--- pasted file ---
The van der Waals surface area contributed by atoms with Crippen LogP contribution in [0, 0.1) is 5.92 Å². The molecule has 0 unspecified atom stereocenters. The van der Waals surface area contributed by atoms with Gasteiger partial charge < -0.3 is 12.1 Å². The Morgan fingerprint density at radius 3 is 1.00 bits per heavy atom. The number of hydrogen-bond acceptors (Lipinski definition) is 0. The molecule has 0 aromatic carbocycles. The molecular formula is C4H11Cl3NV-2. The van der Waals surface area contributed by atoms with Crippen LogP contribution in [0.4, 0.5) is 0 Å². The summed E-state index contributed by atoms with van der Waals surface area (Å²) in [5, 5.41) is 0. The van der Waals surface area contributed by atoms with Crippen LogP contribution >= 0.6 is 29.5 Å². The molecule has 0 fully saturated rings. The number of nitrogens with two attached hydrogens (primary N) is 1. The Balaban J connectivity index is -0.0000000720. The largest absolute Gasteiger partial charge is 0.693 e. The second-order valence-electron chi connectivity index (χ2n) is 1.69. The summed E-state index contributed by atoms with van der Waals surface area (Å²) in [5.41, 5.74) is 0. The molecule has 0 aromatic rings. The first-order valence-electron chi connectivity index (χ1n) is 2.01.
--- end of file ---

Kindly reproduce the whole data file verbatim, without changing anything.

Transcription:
The van der Waals surface area contributed by atoms with Crippen LogP contribution in [0, 0.1) is 5.92 Å². The molecule has 0 unspecified atom stereocenters. The van der Waals surface area contributed by atoms with Gasteiger partial charge < -0.3 is 12.1 Å². The Morgan fingerprint density at radius 3 is 1.00 bits per heavy atom. The number of hydrogen-bond acceptors (Lipinski definition) is 0. The molecule has 0 aromatic carbocycles. The molecular formula is C4H11Cl3NV-2. The van der Waals surface area contributed by atoms with Crippen LogP contribution in [0.4, 0.5) is 0 Å². The summed E-state index contributed by atoms with van der Waals surface area (Å²) in [5, 5.41) is 0. The van der Waals surface area contributed by atoms with Crippen LogP contribution >= 0.6 is 29.5 Å². The molecule has 0 fully saturated rings. The number of nitrogens with two attached hydrogens (primary N) is 1. The Balaban J connectivity index is -0.0000000720. The largest absolute Gasteiger partial charge is 0.693 e. The second-order valence-electron chi connectivity index (χ2n) is 1.69. The summed E-state index contributed by atoms with van der Waals surface area (Å²) in [5.41, 5.74) is 0. The molecule has 0 aromatic rings. The first-order valence-electron chi connectivity index (χ1n) is 2.01.